September is here and so is cooler weather-right on cue.
Well the markets have had a slow summer and now at the end of August we saw the Syrian conflict rise up and take a bite out of the US market. The summer has been pretty much uneventful aside from this.
The US markets had a strong first 3 months of the year with a sideways move since then. Europe may be bottoming in their recession but it deserves careful watch. China appears to be rebounding as well. So we will continue to look for opportunities as these evolve and we are currently predominantly in US stocks.
As I write this the President has gone to Congress for approval in dealing with Syria which is a potential positive step forward.
Please enjoy the articles.
It’s almost impossible to overstate the importance of estate planning, regardless of the size of your estate or the stage of life you’re in. A close second to the need to plan your estate is getting it done correctly, based on your individual circumstances. You might think that those who are rich and famous would be way ahead of the curve when it comes to planning their estates properly, considering the resources and lawyers presumably available to them. Yet, there are plenty of celebrities and people of note who died with inadequate (or nonexistent) estate plans.
No estate plan
It’s hard to imagine why some famous people left this world with no estate plan. A case in point involves former entertainer-turned-congressman Salvatore Phillip “Sonny” Bono. He died in a skiing accident in 1998, leaving no will or estate plan of any kind. His surviving wife had to petition the probate court to be appointed her deceased husband’s administrator, seek court permission to continue various business ventures in which Sonny was involved, and settle multiple claims against the estate (including one from Sonny’s more famous prior spouse, Cher). To make matters worse, a claim against the estate was brought by a purported extramarital child, which necessitated a DNA test from Sonny’s body to determine whether he’d fathered the claimant (he did not).
We’ve all seen the ads for do-your-own legal documents, including wills and trusts. And the law does not require that you hire an attorney to prepare your will. But even the highest ranking jurist of his time should have relied on estate planning experts to prepare his estate plan. Instead, U.S. Supreme Court Chief Justice Warren E. Burger, who died in 1995, apparently typed his own will (consisting of only 176words), which contained several typographical errors. More importantly, he neglected to address several issues that a well-drafted will would typically include. His family paid over$450,000 in taxes and had to seek the probate court’s permission to complete administrative tasks like selling real estate.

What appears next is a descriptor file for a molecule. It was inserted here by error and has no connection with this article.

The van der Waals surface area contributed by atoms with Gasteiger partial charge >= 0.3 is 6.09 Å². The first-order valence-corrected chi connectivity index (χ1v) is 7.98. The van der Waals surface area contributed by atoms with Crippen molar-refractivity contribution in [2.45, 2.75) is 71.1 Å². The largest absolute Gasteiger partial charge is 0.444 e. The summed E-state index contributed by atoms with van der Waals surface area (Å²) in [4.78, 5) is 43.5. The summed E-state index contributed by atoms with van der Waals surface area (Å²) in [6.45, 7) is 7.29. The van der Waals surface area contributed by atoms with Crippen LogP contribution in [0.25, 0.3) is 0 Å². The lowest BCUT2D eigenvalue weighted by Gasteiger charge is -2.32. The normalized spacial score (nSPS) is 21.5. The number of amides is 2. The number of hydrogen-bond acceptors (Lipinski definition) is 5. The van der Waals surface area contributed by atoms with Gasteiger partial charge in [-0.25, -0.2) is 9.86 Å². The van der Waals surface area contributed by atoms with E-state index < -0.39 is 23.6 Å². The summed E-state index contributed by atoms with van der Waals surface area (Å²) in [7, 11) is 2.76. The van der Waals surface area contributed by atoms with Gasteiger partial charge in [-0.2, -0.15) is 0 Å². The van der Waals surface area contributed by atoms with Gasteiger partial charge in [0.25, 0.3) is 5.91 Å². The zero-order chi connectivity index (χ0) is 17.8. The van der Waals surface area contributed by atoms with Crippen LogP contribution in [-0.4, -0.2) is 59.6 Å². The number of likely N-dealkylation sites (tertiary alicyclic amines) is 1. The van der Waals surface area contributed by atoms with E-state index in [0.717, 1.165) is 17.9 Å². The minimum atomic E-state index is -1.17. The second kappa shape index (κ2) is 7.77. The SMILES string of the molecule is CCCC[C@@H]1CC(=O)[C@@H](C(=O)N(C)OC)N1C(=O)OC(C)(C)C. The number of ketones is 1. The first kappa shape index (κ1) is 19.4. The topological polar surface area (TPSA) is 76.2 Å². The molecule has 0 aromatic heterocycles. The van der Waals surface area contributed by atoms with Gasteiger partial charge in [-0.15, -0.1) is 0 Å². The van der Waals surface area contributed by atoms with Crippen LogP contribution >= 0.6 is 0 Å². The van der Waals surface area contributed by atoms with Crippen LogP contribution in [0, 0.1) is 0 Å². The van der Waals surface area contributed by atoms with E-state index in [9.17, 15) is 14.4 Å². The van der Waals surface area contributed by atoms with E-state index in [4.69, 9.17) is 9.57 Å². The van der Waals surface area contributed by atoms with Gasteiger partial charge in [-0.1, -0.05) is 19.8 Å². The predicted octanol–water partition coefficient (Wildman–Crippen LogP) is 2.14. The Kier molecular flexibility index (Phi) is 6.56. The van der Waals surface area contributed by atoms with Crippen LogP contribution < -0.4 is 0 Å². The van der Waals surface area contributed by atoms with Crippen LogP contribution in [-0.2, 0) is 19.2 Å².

The importance of updating your estate plan
Sure, formulating and executing an estate plan is important, but it shouldn’t be an “out-of-sight, out-of-mind” endeavor. It’s equally important to periodically review your documents to be sure they’re up-to-date. The problems that can arise by failing to review and update your estate plan are evidenced by the estate of actor Heath Ledger. Although Ledger had prepared a will years before his death, there were several changes in his life that transpired after the will had been written, not the least of which was his relationship with actress Michelle Williams and the birth of their daughter, Matilda Rose. His will left everything to his parents and sister, and failed to provide for his “significant other” and their daughter. Apparently his family eventually agreed to provide for Matilda Rose, but not without some family disharmony.
Let someone know where the documents are kept
An updated estate plan only works if the people responsible for carrying out your wishes know where to find these important documents. Olympic medalist Florence Griffith Joyner died at the young age of 38, but her husband claimed he couldn’t locate her will, leading to a dispute between Mr. Joyner and Flo Jo’s mother, who claimed the right to live in the Joyner house for the rest of her life. The will of baseball star Ted Williams instructed his executor to cremate his body and sprinkle the ashes at sea. However, one of William’s daughters produced a note, allegedly signed by Ted and two of his children, agreeing that their bodies would be cryogenically stored. Before the will could be filed with the probate court, the body was taken to a cryogenic company, where its head was severed and placed in a container.
Prepared by Broadridge Investor Communication Solutions, Inc. Copyright 2013
Other articles in this edition:
- It’s Time to Review Your Life Insurance Needs
- Is College Debt the Next Bubble?
- What is asset allocation?
You can read the entire September newsletter online here